"Forty-six seconds."

      "Aaw, again?"


      The rink was a private one, mainly for Olympic hopefuls and rich brats taking private lessons. Bran had no idea whose arm Ethan had twisted to get access, but he'd got it, all right. Olympic figure skaters trained at arse o'clock in the morning, and richies had their lessons after classes were over for the day; at one in the afternoon they were the only people there, and the vast barn-like structure was so empty that it echoed.

      Bran finished lacing up his skates. Beside him Ethan was helping Jeremiah get his skates on. Sometimes it amazed Bran that Jeremiah could tie his shoes at all without Ethan there to help him. It wasn't fair to think that—there was a trick to lacing up your skates properly—but still, Bran had had the thought, and felt better for having had it. "Here, can I go?" he asked, kicking idly at the low concrete wall with the blade of his skate. "You don't need me about for this."

      "Yes, Bran, go on," Ethan said, distracted by Jeremiah as ever. Bran huffed out an annoyed breath and clattered out onto the ice. The rising cold slapped him in the face and made his nose go red and runny on the instant, but five seconds later Bran was three-quarters of the way down the ice, and Ethan's voice (and Jeremiah's) faded out to nothing.

      He liked the occasional bouts of skating, it wasn't that. It got him out of the house, for one. For another, for all that Ethan might prattle on about it teaching balance and high-speed decision-making, it didn't feel like yet another lesson. The zipping about was fun, and a lot of the fancier stuff was almost instinctual now, which felt good. Bran was always impressed with himself after a skating session.

      A yelp from the far end of the rink caught Bran's attention, and he glided around in a neat circle just in time to see a flailing Jeremiah fall flat on his arse on the ice not five feet from the starting gate. Ethan coasted over to Jeremiah and offered him a hand up—Bran couldn't see Ethan's face from here, but he could imagine it well enough. Jeremiah grabbed Ethan's arm and struggled gamely to his feet again. Bran snorted to himself and kicked up a bit of speed, bringing himself in closer.

      Once Ethan had Jeremiah gingerly balanced on the blades of his skates, the lesson (such as it was) began. From here Ethan's voice was just a soothing hum in the background, rising and falling and occasionally punctuated by a yelp or a thud; Bran tuned it all out and sank into his own mind, twining a couple of tight figure-eights on the ice before turning his attention to the jumps again. He thought he could feel Jeremiah's eyes on him a couple of times, but he didn't care. Not one bit.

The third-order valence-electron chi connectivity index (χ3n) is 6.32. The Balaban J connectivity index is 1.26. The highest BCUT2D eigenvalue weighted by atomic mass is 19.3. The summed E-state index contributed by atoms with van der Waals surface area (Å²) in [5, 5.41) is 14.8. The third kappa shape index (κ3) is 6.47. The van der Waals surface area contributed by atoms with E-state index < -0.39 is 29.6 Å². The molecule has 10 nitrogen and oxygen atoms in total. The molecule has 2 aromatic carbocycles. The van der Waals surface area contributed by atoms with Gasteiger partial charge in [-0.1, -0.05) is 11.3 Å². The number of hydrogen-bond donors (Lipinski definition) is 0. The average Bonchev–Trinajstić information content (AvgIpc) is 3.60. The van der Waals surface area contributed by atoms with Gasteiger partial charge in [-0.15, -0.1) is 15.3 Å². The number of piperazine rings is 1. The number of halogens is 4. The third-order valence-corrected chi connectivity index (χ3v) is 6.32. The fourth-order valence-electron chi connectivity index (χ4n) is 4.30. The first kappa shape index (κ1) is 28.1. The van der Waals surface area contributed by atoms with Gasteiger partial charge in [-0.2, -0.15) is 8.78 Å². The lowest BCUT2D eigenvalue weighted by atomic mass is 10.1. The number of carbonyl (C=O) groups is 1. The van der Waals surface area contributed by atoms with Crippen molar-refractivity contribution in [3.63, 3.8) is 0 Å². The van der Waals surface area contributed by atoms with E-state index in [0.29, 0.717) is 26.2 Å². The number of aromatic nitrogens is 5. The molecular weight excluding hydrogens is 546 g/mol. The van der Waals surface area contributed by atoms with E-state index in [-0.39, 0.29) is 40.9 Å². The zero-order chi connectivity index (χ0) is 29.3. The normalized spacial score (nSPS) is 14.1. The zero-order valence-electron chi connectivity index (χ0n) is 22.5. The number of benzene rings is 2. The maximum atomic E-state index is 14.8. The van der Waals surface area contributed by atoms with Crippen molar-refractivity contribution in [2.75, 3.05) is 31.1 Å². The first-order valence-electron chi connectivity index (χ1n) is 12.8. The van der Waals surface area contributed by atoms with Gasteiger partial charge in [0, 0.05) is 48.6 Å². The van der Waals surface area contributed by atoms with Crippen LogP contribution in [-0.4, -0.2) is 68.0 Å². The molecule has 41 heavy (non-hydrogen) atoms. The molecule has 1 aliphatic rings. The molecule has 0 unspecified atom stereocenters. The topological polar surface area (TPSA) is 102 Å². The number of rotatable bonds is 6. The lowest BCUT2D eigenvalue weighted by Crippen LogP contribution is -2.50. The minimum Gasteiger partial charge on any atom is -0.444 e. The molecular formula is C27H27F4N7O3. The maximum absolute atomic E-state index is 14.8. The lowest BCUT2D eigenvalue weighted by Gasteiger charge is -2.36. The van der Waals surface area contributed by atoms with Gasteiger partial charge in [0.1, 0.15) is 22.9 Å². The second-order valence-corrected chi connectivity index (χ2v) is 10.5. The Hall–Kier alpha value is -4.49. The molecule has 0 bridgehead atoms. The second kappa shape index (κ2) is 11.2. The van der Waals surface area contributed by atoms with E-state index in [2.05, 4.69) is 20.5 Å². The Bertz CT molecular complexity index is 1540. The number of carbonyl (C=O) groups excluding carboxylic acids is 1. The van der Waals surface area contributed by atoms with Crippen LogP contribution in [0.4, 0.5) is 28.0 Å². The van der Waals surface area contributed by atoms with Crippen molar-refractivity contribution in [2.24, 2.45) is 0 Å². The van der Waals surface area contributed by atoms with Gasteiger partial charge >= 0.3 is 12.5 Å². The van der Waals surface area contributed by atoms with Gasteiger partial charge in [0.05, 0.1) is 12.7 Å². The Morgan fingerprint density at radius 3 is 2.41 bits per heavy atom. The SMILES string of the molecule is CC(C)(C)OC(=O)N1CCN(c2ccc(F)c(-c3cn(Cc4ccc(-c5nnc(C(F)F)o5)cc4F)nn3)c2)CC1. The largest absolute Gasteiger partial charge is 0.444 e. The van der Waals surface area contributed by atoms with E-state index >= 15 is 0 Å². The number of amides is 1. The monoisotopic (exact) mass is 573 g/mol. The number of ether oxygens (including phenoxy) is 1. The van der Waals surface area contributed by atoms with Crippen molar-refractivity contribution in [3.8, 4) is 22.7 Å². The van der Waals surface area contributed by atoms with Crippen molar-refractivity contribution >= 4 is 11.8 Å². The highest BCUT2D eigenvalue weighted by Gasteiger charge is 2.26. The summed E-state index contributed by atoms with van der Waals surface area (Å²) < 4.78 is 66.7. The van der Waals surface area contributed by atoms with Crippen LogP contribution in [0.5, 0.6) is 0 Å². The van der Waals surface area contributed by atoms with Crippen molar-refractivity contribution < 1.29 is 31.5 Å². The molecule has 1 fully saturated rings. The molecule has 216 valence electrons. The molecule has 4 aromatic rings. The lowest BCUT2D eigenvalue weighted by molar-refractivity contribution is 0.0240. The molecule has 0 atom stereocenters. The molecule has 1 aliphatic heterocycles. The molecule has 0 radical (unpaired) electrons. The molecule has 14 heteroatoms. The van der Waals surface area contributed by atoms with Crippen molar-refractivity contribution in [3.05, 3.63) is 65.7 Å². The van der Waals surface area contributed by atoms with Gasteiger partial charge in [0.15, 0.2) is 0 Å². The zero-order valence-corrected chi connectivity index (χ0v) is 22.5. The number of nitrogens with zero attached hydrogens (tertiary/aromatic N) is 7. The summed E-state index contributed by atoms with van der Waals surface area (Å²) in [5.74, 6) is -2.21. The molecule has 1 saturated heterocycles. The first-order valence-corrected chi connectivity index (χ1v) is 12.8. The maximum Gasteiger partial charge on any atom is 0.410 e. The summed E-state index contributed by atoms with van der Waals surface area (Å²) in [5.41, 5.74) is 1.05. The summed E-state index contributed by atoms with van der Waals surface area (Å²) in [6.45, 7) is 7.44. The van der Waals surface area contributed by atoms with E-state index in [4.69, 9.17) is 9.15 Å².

The first hint he had that things weren't going quite right was the rising yell, half panic and half the sheer joy of speed. "—aaaaaAAAAAAAAA" and Bran snapped out of his zen-like calm just half a heartbeat before a yelling Jeremiah hurtled straight into him like an out-of-control comet. It was less like being tackled and more like being hit by a very small car. Bran caught Jeremiah in an instinctive bear-hug, his skates clattering frantically on the ice as he staggered backwards, fighting to absorb the blow. He barely had time to realise that he was going to fail before he did. They both went down in a thrashing heap, Jeremiah still yelling, Bran barking out an agonised "Fuck!" that rang off the rafters.

      Ethan's skates skidded to a neat stop beside them a few moments later. "I sense that you've got the hang of going very fast, well done," he said dryly, more or less hauling Jeremiah off Bran. "Perhaps next we'll work on stopping?"

      Jeremiah's nerved-up laugh revved out of him as Ethan set him back on his feet. "Oof, sorry, Bran," he said, offering Bran a hand up in his turn, like it wouldn't pull Jeremiah straight back off his feet. "Wasn't it brilliant, though!"

      "Wasn't," Bran said sullenly, scrambling back to his feet without any aid. "It was stupid, that's what it was."

      "Brilliantly stupid," Jeremiah insisted, but his huge grin dimmed a bit, and he allowed Ethan to chivvy him back to the other end of the rink without another word.


      "Forty-five seconds, well done, but I'm afraid you tripped a line back at the beginning."


      "One hundred and... sixty-three centimetres," Ethan said, making a little mark on the ruler on the door-frame. "You've grown quite a bit in these past three months."

      "S'pose it's all the food," Jeremiah said. He gingerly patted the top of his head. "And the exercise and all."